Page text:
The primary task of the Norwegian Barents Secretariat (NBS) is to facilitate and promote Norwegian-Russian people-to-people cooperation in the North. On behalf of the Norwegian Ministry of Foreign Affairs, the Secretariat distributes around 30 million NOK to 200-300 cross-border cooperation projects every year.
Since its establishment in 1993, more than 5000 Norwegian-Russian Barents projects have received grants from the NBS. Many of these projects involve youth, and in 2015, more than three million NOK twas granted to youth projects. Furthermore, the Secretariat also distributes grants on behalf of the Norwegian Ministry of Children and Equality.
Youth cooperation is an area of priority for the NBS. The Secretariat plays an important part in the implementation of the The Barents Regional Youth Programme, which offers young people opportunities for mobility and active participation in the Barents Cooperation and the development of the Barents Region. The NBS also operates as the administrative body, secretariat and coordinator for the Barents Regional Youth Council.
Read more about the Norwegian Barents Secretariat, HERE.
Barents Regional Council (BRC)
The Barents Regional Council unites (after the merger between Troms and Finnmark) 13 member counties and a representative of the indigenous peoples in the northernmost parts of Finland, Norway and Sweden and North-West Russia.
At the same time as the BEAC was established in 1993 by the signing of the Kirkenes Declaration, the regional representatives, together with the indigenous peoples signed a co-operation protocol that established the Regional Council for the Barents Euro-Arctic Region with the same objectives as the BEAC - to support and promote co-operation and development in the Barents Region. The protocol determines the structure and the general aims of the regional co-operation.
The BRC is the main financial supporter of BRYC. Each year, the youth council receives an annual grant of 5000 EUR, or an in-kind contribution of a similar size, from each member region of the BRC. BRYC is (since 2018) seen as an official member of the BRC. This platform is our most important way of promoting youth's interests to regional and national decision makers.
Read more about the BRC, HERE.
BEAC Joint Working Group on Youth (JWGY)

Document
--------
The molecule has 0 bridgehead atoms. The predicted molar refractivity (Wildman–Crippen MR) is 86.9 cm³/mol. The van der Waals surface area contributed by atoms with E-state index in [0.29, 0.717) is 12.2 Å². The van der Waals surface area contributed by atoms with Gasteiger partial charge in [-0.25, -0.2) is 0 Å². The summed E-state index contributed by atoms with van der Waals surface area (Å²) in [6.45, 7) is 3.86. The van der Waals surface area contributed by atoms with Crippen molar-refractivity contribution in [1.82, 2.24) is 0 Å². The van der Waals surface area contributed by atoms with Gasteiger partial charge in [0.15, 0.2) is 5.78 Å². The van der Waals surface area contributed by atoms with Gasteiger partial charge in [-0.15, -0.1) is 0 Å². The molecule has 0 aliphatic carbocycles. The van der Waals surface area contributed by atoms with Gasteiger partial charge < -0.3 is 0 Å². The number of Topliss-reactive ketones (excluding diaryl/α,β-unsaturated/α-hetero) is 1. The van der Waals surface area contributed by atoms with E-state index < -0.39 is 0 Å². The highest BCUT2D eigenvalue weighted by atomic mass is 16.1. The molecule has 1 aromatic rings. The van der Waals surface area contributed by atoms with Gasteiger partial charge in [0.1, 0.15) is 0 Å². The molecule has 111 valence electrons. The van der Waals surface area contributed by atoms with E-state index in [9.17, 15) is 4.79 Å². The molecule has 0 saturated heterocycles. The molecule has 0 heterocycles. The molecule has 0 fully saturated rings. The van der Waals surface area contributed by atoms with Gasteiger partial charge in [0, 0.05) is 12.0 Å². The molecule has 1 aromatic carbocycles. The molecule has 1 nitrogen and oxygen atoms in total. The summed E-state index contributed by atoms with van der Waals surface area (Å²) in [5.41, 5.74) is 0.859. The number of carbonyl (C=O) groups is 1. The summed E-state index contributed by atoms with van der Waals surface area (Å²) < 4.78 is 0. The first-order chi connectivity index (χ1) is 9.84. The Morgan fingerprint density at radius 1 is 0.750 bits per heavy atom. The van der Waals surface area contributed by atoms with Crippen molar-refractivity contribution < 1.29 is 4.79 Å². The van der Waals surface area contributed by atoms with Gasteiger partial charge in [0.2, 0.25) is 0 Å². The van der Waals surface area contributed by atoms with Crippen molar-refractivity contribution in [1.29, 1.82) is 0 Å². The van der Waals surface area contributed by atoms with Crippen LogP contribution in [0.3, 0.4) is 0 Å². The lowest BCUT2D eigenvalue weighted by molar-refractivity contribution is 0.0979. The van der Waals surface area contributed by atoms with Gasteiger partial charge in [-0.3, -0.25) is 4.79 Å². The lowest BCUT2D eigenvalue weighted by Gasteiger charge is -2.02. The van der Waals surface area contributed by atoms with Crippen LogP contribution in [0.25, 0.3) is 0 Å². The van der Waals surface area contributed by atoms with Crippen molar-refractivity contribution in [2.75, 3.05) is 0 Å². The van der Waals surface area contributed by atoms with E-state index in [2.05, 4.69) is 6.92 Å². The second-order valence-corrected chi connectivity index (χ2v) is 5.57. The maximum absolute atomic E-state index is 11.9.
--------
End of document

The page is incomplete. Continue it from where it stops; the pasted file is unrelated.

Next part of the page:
The main purpose of the Joint Working Group on Youth (JWGY) is to further promote young people’s active citizenship and strengthen the networks and international contacts of young people. The Working Group consists of representatives from the ministerial and regional administrative levels of authorities responsible for youth policy. It plays an important part in the implementation of the Barents Regional Youth Programme and therefore has a close cooperation with BRYC.
In 2002, the JWGY founded the Barents Youth Cooperation Office (BYCO) in Murmansk. BYCO's purpose was to provide information to youth groups about funding opportunities, potential partners and relevant activities in the Barents Region. The JWGY gave BYCO its mandate and funding, while BYCO reported back to the Working Group. BYCO was operating until 2016, and due to unforseen financial circumstances, the Office was forced to close down.
Norway currently holds the BEAC Chairmanship for the period 2019-2021, and therefore chairs the JWGY.
Read more about the JWGY, HERE.
International Barents Secretariat (IBS)
The purpose of the International Barents Secretariat (IBS) is to support the multilateral activities within the Barents Euro-Arctic Council and the Barents Regional Council.
The IBS aims to increase and secure the coherence and efficiency of the Barents cooperation. To this end, the IBS assists the biannually rotating governmental and regional Chairs in their tasks and thus guarantees the seamless continuity of the cooperation. Also, the IBS supports the Barents Working Groups. The IBS maintains the Barents Euro-Arctic Council and the Barents Regional Council archives and serves as an information database, as well as maintains contacts with other organisations and stakeholders operating in the Barents and Arctic regions, the national and regional authorities of the Member States and the media.
BRYC often works closely with the IBS around projects and events relevant for youth. The IBS usually helps BRYC with practical matters, such as administrative tasks, contacts or information.
Read more about the IBS, HERE.
The Nordic Council of Ministers is the forum for Nordic governmental co-operation. Denmark, Finland, Iceland, Norway and Sweden have been members of the Nordic Council of Ministers since 1971. In addition, Greenland, the Faroe Islands and Åland have also increased their representation and position in the Nordic Council of Ministers, with the same representation as the above mentioned countries.
The Nordic Council of Ministers’ most important criterion for granting project funding is that the projects must benefit the Nordic countries and the adjacent areas. The projects must generate Nordic synergy. The principle of “Nordic synergy” is a crucial factor in deciding which activities should come under the umbrella of joint Nordic cooperation.
Read more about the Nordic Council of Ministers, HERE.